Having considered ‘Poor Decisions’ and the millennia-old revulsion against killing, let our thoughts turn to murder. The Sixth Commandment of God gave humanity an early steer that murder is a bad thing.
Centuries of religious and moral codes have been reinforced by laws and penalties, backed up by law enforcement agencies which threaten a killer with the likelihood of punishment for his crimes (let alone eternal damnation). Not only is it a bad thing, but also a really, really bad idea.
All this results, thankfully, in a tiny proportion of a ‘civilised’ population being prepared to kill, and an even smaller number prepared to do so ‘in cold blood’. The UK Murder rate is 0.9 per 100,000 people per annum, even gun-toting USA scores just 3.6 and the killing is concentrated in certain areas and certain population groups (i.e. poor young men from inner cities, and tragically infants under 1 year). The murder rate has to be very low for a well-ordered society to continue; beyond a tipping point it’s Gun Law, and every man for himself. Guatemala, which I discussed in a previous blog, has 10 times the murder rate of the USA and feels like a war zone. On my island of Guernsey there’s one every few years, generally a ‘domestic’ or the unintended consequence of a drunken fight.
Most murders are committed in hot blood; following an argument, an irrational impulse, or a sudden burst of fear. In many cases the killer is not thinking straight, acting under the effect of drink, drugs or mental impairment. I am annoyed by books and especially films that overlook the block constructed by thousands of years of human experience which shows that being willing to kill can act against self-preservation. This is especially the case where a second person in the plot is also a one-in-10,000 killer. In a recent English ‘cosy’ I read there were no fewer than three people in a small village willing to kill without remorse.
Even under stress, most ordinary people will struggle to fire that gun or plunge that knife in self-defence – one reason that the claim that ‘I have a gun at home to protect my family’ is bollocks.
American police shot and killed 963 people in 2016, which is just over 1 person per 1,000 law enforcement officers. So in a 25-year career roughly 1 cop in 40 will kill someone. That doesn’t make very exciting TV, does it? It pushes many cop shows into the realm of fantasy. Last week we had the highly visible shooting dead of a terrorist by British police – remarkable not only for the terrifying 80 seconds that preceded it but for its rarity.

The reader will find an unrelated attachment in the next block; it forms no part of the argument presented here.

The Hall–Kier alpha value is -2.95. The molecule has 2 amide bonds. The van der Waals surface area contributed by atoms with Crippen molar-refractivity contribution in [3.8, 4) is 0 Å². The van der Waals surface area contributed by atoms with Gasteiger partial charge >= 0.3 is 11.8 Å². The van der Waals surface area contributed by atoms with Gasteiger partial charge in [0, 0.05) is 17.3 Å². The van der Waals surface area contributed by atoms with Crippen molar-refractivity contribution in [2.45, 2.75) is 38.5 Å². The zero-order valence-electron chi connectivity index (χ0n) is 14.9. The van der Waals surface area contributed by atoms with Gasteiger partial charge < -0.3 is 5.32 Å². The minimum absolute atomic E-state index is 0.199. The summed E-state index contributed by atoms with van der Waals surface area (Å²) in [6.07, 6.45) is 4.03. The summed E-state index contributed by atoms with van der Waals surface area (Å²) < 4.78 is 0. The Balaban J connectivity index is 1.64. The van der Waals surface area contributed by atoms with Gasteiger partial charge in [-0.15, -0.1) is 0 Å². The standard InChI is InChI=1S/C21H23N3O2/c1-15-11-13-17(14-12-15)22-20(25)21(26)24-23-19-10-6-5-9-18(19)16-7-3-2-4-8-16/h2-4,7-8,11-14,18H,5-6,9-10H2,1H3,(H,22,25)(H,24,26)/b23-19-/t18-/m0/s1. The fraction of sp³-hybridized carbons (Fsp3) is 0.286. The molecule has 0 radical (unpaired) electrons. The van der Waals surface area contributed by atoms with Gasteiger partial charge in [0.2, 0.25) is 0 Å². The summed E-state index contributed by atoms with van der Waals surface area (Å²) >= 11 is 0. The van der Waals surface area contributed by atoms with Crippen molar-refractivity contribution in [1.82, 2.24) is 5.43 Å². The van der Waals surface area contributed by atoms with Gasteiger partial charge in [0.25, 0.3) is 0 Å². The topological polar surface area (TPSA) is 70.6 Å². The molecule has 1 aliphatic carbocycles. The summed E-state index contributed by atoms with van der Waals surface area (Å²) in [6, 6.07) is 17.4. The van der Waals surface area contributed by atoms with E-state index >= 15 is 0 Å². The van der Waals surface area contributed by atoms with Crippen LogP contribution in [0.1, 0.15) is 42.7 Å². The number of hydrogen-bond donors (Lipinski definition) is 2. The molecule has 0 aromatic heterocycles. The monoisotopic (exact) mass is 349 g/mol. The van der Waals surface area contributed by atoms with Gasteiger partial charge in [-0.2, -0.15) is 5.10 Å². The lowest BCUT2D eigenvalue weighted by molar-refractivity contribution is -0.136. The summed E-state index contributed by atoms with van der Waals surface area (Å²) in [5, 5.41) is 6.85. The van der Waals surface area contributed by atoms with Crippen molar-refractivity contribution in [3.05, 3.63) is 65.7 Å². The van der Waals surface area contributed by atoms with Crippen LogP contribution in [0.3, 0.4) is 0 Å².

So how do my fellow crime-writers climb this wall? Ordinary housewives and vicars are not easily turned into murderers and policemen do not happily pull their guns and start shooting. A switch must be pulled, that block must be broken down. Writers need to work to convince the reader this has happened. The reader of murder-mystery will expect at least one murder; it’s part of the contract. Belief is therefore suspended to the benefit of the writer; the reader cuts us a little slack. The 700-plus members of the UK’s Crime Writer’s Association probably ‘kill’ more people annually than do actual criminals, but to be fair, science fiction writers also defeat more alien invasions than actually occur. Amid all this fictional mayhem the trick is then to keep it real, keep that killer’s motivation believable. Murder must be the only option available to our criminal at the split second it takes place, assuming he or she is of sound mind and capable of taking rational decisions. It can’t just be there to fulfil that contract; we must be convinced that the killer will break the oldest taboo: ‘Thou Shalt Not Kill’.
Jason Monaghan is speaking at the Guernsey Literary Festival on Friday 12 May.